Food avoidance in patients with inflammatory bowel disease: What, when and who?
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BACKGROUND & AIMS
Patients with inflammatory bowel diseases avoid a variety of foods. However, it remains unclear how this behavior varies across patients. This cross-sectional study investigated how the food avoidance pattern in inflammatory bowel disease varies according to disease's activity, disease's subtype, Crohn's location, and prior history of bowel resection, strictures, and fistulae.
Outpatients with Crohn's disease (n = 173) and ulcerative colitis (n = 72) reported which food they avoid when they perceive they are in remission or in active disease using a list of 82 food items classified in 10 categories. Medical charts were reviewed for patients' characteristics. Linear regression analyses were used to compare food exclusion rates between patients' subgroups and food categories.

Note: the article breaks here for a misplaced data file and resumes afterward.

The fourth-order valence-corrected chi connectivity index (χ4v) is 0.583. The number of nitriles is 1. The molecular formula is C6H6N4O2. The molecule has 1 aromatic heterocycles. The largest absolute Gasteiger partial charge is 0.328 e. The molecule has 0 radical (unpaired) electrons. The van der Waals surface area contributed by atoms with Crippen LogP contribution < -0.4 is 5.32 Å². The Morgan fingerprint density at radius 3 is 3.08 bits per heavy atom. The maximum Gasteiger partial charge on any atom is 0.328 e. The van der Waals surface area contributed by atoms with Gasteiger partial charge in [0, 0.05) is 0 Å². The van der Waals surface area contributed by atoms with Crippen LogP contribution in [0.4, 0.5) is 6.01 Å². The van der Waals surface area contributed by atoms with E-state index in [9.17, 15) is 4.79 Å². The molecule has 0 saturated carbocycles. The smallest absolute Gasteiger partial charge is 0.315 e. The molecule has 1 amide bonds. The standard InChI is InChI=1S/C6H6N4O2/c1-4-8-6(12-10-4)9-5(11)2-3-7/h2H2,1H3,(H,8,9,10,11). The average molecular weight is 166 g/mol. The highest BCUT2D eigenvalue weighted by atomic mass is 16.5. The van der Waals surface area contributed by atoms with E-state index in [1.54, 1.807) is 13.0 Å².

During remission, food exclusion rates varied from 1 to 39%. Most avoided foods were those with capsaicin, meat alternatives, and raw vegetables. Overall, food exclusion rates were 38% higher in Crohn's disease than ulcerative colitis (P < 0.001), and 50% higher in stricturing than non-stricturing Crohn's disease (P < 0.001). During active disease, food exclusion rates were 69% higher than in remission (P < 0.001). Similar differences between subgroups were again observed during active disease though less noticeable than in remission. No association was found with other disease characteristics. Avoided foods were very similar across patients except for alcoholic beverages and foods rich in dietary fibers/residue, which were avoided more specifically during active disease and in Crohn's disease, respectively.
Food avoidance is common among patients with inflammatory bowel diseases, and most particularly in those with stricturing Crohn's disease. Specificities in avoidance pattern suggest that the clinical response to dietary restrictions may differ according to the disease's characteristics.